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Geopolitical, policy and economic factors are constantly buffeting the aerospace industry. Lately, aerospace businesses have been particularly concerned with both rising oil prices and increases in defense spending by the United States government.

In addition to these two massive factors, there are a number of other major trends affecting aerospace companies.

1) Rising oil prices

Oil becoming more expensive is good for helicopter folks and not so great for aviation, airlines, manufacturer and their suppliers. According to a report from Barrons, experts are forecasting an average crude price of $55 a barrel, up from a low of around $30 and down from a peak of almost $150.

Every aerospace company should be keeping an eye oil prices figuring out what rates mean for business.

2) More defense spending

The Trump Administration has been associated with higher defense spending. Last year, the US still had the highest defense budget in the world, higher than the next seven highest-spending countries put together according to international security research institute SIPRI. However, US defense spending in 2017 was the same as in 2016, $610 million. Spending will tick higher in 2018 and 2019 as the Trump administration makes good on promises to increase defense spending. Defense spending is set at just under $700 billion for 2018, with experts saying it will top that in 2019.

While the entire aerospace industry can expect more defense spending, knowing where those funds will flow is a bit more difficult to project. Experts have said the greatest beneficiaries could include those that have contract dealing with F-35s, F/A18s, modernizing attack helicopters, tactical missiles, and unmanned aircraft.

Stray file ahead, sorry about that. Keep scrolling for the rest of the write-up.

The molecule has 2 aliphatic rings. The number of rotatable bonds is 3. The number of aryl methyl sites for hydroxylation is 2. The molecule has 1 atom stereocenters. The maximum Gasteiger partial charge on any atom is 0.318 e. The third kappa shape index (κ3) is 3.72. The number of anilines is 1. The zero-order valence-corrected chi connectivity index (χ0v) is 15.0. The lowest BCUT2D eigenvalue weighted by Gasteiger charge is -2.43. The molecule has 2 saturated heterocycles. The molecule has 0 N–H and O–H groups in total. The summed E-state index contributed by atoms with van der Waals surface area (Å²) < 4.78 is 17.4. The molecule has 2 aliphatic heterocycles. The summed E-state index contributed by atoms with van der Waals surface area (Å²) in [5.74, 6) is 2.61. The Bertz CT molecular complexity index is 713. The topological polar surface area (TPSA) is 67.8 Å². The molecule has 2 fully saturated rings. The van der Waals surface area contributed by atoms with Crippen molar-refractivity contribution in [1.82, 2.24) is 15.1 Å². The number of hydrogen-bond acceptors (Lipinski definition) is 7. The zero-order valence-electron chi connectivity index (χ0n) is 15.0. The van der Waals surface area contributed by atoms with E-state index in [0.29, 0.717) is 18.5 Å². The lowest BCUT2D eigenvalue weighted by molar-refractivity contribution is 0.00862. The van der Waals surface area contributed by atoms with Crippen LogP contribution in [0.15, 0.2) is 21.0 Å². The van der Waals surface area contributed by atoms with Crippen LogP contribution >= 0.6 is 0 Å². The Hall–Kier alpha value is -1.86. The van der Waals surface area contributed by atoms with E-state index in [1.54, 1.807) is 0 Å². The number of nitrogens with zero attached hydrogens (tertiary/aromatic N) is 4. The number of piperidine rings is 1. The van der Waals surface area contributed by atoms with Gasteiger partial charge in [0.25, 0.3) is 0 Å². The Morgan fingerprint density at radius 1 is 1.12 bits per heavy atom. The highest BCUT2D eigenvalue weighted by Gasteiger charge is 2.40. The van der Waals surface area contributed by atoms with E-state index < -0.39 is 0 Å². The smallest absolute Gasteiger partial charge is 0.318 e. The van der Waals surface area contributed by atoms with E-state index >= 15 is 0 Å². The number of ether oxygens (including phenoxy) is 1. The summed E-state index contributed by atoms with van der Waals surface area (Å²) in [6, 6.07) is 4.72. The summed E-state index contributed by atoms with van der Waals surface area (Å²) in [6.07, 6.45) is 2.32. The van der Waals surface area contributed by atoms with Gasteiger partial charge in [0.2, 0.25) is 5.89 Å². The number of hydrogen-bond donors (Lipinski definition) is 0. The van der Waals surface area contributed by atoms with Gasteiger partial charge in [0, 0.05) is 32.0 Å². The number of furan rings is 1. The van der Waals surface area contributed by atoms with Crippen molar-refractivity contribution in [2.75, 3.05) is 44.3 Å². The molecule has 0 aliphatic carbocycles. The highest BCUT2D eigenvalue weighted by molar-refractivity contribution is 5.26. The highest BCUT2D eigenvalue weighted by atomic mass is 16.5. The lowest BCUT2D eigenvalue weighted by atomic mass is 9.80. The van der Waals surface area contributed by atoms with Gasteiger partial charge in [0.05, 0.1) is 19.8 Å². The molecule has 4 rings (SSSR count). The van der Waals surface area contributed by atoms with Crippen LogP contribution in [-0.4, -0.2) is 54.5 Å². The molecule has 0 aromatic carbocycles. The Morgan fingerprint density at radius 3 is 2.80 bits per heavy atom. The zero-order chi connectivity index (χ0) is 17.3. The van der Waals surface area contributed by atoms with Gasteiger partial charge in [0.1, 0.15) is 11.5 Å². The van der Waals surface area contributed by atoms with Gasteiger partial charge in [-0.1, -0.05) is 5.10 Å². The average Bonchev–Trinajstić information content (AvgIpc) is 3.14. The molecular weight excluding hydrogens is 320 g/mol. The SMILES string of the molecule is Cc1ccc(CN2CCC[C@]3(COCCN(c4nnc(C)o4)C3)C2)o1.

3) More innovation

The aerospace industry is currently looking at an innovation renaissance that is powered by both manufacturers and private ventures like SpaceX. Supersonic aircraft, unmanned drones and anything associated with connectivity and data are seeing the most innovation right now. While the government is cutting back on innovation spending, leading aerospace companies are investing more. It should be noted that investing in innovation means risk. It’s critical for companies to think about how to capitalize on innovation, industry needs that innovation can meet and market trends.

4) America first

Like many of his campaign promises, President Trump is looking to deliver on his promise to put America first, especially when it comes to defense spending. If your business has an international supply chain, this issue ought to be on your radar. Aerospace companies should be prepared for possible fallout and negative publicity from protectionist policies. Additionally, companies should look to leverage their domestic focus.

5) International uncertainty

The Trump Administration has been shaking up international business in recent months, and aerospace companies must stay on their toes in this era of increasing uncertainty. Exports are crucial to the aerospace industry. They have grown by 52 percent within the last five years, and if international sales are crucial to your company, there is a great deal to consider right now. Export-Import Bank policy is particularly essential because, as the nation’s export credit agency, Ex-Im is an important tool for aerospace companies. Once against the bank, President Trump recently altered his position.

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